Tuesday, October 4, 2011

Thinking Ecologically pays

At Manda Wilderness Agricultural Project the major problem was and is still poor soil fertility. The farm where the project is being undertaken lies less than 200m away from the shores of the great lake Malawi. The soils are as one might predict highly draining poor beach sandy soils.
Several volunteers and managers had worked at the project and managfed to improved on other aspects of production but not soil fertility. I then listed it as one of my major goals to improve the fertility of the soil so that a variety of vegetables can be grown other than just s herbs an a few salads that the farm was specialising on. My first action ws to get the soil tested , so I sampled two batches of soil. One of our guests volunteered to take one sample with him to Kenya where soil testing laboratories are more efficient than in Mozambique while we took the other sample to the Mozambician national soil analysis lab in Maputo.
While I was waiting for the results to give me directions I started constructing a worm farm. The place is of very limited resources and I only managed to get one large plastic container, a guaze wire to cover on top. I partitioned the innerside of the container into two, the bottom part for reception and storage of worm wee and the top part where my worms will stay. There wasn't even anything to use as a lead that can fit on that large bin of about 60cm diameter so I took a piece of guaze wire that I had left on my chicken tractor construction and put it on top as a cover with stones tied around to stop it from being blown away by wind. The result of this interesting craftwork is that shown in the photo above.
I then started collecting worms from the compost piles and from anywhere around the farm as there was nowhere to buy the breeding stock. After about three weeks of collecting, domesticating and feeding of only a handfull of worms we started to harvest the 'precious liquid' vermileachate. The liquid become more and more stronger at every harvest till it was dark black in colour a sign that the worms were multiplying very rapidly and were happy with the environment. One day when we decided to harvest the worm cast we were shocked to find out that we had over two kgs of worms in stock. We took some to the compost piles to help with decomposition and some we directily place them under mulch in vegetable beds.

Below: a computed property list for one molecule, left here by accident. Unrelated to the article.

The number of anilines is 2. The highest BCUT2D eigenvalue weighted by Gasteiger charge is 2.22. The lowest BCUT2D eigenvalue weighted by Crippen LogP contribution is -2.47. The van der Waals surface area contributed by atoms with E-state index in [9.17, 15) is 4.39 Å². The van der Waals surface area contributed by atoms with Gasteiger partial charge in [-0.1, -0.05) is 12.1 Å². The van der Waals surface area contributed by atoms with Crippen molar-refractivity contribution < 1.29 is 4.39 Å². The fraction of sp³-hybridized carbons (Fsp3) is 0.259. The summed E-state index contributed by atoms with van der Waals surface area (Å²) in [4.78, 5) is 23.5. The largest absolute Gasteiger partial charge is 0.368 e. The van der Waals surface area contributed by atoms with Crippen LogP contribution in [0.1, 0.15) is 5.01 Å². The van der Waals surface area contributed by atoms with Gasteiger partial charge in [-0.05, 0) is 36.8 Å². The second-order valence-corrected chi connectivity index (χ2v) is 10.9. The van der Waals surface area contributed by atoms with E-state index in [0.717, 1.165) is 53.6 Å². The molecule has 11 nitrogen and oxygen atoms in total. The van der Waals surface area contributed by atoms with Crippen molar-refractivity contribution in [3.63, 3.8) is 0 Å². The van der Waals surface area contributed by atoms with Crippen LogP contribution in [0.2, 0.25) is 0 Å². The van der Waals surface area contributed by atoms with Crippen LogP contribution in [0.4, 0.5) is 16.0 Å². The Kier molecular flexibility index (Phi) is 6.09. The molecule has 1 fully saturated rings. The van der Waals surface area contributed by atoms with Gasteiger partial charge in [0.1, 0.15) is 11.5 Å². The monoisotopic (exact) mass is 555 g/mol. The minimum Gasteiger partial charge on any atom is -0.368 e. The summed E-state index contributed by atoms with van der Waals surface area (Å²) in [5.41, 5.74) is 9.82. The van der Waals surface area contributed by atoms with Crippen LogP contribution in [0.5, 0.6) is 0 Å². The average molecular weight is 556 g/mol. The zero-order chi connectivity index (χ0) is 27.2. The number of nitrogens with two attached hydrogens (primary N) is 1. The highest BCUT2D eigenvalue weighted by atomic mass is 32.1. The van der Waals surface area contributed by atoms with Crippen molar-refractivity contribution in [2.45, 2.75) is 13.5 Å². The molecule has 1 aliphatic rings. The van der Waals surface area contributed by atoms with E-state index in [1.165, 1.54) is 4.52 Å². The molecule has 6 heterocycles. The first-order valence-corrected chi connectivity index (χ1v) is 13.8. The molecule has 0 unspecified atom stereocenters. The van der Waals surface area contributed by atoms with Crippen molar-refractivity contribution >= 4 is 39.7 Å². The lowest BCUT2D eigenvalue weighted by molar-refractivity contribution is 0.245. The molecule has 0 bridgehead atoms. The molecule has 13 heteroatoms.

A month later the Kenyan Laboratories brought the results indicating that apart from lack of nitrogen the soil was too alkaline dew to the use of Lake Malawi water for irrigation and one of the few available options to control that situation organically was to add "organic acids" and Vermileachate was listed as one of the best sources.
The Mozambician labs eventually sent their portuguees written results two months before my term was over. Thank god the nutrient status were quoted in scientific chemical symbols so though I couldn't read their analysis reportr myself I could see that our soils had very low levels of potassium and nitrogen. Even the compost samples that I had sent together with the soil had insufficient Nitrigen to cover up the difficiency, the four litres of worm wee that we were geting couldn't cover up the defficience on the whole farm either. So a plan come to my mind - to visit the famous bat full baobab tree and find out how much Guano (bat manure) was loaded inside its cave. The task was a marmoth one. The cave had not been entered since the liberation war in Mozambique and none of our bush guides was willing to lower himself inside the 4m deep,dark and scary 2000 year old cave, so I took the responsibility to myself.
We managed to harvest about 60 kgs of guano and I knew I had found one of the best natural sources of nitrogen and potassium. I conservatively used it in compost making and make some of it into guano tea by soaking in water it for 24hrs. I also blended it with the vermileachate and produced a thic black tea that I was diluting 1 part : 10 . God knows what blend was that but what I can testify is - it brought the first carrots ever on the farm to the kitchen.Carrot production was totally impossible at this farm dew to high infestation of nematodes so I believe dew to the nematocide properties of the guano tea blended with the vermileachate, naturaly and simply cures the problem.Ofcourse the chicken tractor effect also contributed, but whatever the reason was ,it was a function of ecological thinking and designing that I am proud of.

1 comment:

  1. That is some FINE design work on your part. Thanks for the garden tip. I can use that on my sandy land in Southern Baja, Mexico.